It begins with this question:  How is the best way to live?  Because if we are going to evangelize – share the Gospel with others – we need to be convinced that following Jesus is indeed the best way to live.

Matthew Kelly remarks that the world is the way it is today because of human behavior.  What makes the world better or worse tomorrow?  The way we live our lives today.

Imagine all of the misery that could be avoided if we all just lived by the life-giving wisdom found in the Ten Commandments.  Think for a moment on all the suffering we see on the evening news that is caused because humanity has been unwilling to follow the wisdom of the Ten Commandments.

Every great civilization has concerned itself with this question:  How is the best way to live?  Our current secular culture has virtually no interest in pursuing this question.  Today we are more interested in how we want to live than we are in discovering the best way to live.

Jesus’ answer to how the best way to live is:  “Love the Lord your God with all of your heart, with all of your soul, with all of your mind and with all of your strength… and love your neighbor as yourself (Matthew 26: 37-39).

God wants to win you with His love and wisdom.  God wants to build you up spiritually so that you have the knowledge and habits to live in His love and walk in His ways.  And God wants to send you out into the world to share His love with others.

Win.  Build.  Send.  These are the three components of the process of evangelization.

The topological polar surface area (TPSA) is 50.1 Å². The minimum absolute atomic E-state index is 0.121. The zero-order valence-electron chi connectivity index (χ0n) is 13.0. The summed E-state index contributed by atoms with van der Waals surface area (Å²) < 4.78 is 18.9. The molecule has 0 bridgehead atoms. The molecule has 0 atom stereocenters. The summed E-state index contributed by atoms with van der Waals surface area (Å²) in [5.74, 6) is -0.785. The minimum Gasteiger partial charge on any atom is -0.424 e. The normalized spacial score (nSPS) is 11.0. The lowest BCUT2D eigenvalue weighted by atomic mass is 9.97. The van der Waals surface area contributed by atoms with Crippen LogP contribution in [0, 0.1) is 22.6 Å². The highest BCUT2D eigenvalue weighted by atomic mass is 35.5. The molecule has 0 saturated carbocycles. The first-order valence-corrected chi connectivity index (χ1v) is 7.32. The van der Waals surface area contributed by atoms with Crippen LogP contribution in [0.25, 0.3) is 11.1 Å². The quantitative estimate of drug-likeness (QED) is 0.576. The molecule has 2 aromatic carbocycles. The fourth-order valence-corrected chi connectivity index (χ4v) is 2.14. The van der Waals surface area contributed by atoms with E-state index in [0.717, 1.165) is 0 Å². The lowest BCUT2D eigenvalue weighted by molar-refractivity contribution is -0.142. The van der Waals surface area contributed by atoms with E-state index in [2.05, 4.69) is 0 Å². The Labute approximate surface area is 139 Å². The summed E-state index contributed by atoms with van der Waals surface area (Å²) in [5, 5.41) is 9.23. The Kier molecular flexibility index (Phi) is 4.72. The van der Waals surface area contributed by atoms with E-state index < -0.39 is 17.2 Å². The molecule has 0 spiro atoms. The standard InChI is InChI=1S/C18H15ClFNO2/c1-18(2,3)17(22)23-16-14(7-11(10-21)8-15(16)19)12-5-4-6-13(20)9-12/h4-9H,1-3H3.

Among the highly engaged Catholics who were interviewed as a part of this research, 89% described a conversion experience – an event in their life that won them to a more engaged relationship with God.

God wants to build in you a dynamic spirituality.  He wants our parishes to help people of all ages build a spiritual life so that through our regular spiritual routines He can build and refine all of us in His image – according to His dream for us – so that we can truly become the-best-versions-of-ourselves.

It is not enough to hope that this happens.  We need process and intentionality.  These are two of the key ingredients of effective evangelization.

Just like the other three signs of a Dynamic Catholic – prayer, study and generosity – evangelization isn’t just going to happen.  We need a plan.  And it is win, build and send.

Through the win and build stages, one of the things that happens to people is that they start to feel good about being Catholic.  We don’t talk anywhere near enough about this.  But it is absolutely essential to the life and growth of the Church.

Highly engaged Catholics feel good about being Catholic and are anxious to share their findings as “the best way to live.”  They are inspired – and inspiring – Catholics.

When Dynamic Catholics were asked what they did to try to share the faith with others, their top six answers were:

  1. Pass Catholic books and CDs around.
  2. Invite people to Catholic events.
  3. Bring a Godly perspective to conversations.
  4. Learn the Catholic teachings on certain issues and be able to articulate them when the Church is attacked over those issues in social settings.
  5. Help people discover answers to questions that cause them to doubt the Catholic faith.
  6. Demonstrate the love of God through faithful and generous friendship.

Evangelization is to the Church what breathing is to a person:  it is life-giving and life-sustaining.

Try to do one thing each week – even something very small – to share the faith with someone who crosses your path.

The fourth sign of a Dynamic Catholic is Evangelization.

Discussion questions on evangelization – “Changing the World” – are found inside this weekend’s bulletin as are the page numbers for next weekend’s conclusion of The Four Signs of a Dynamic Catholic:  “A New Level of Thinking.”

Until then, happy prayer, happy study, happy generosity, happy evangelization – and happy Lent, my fellow Dynamic Catholics!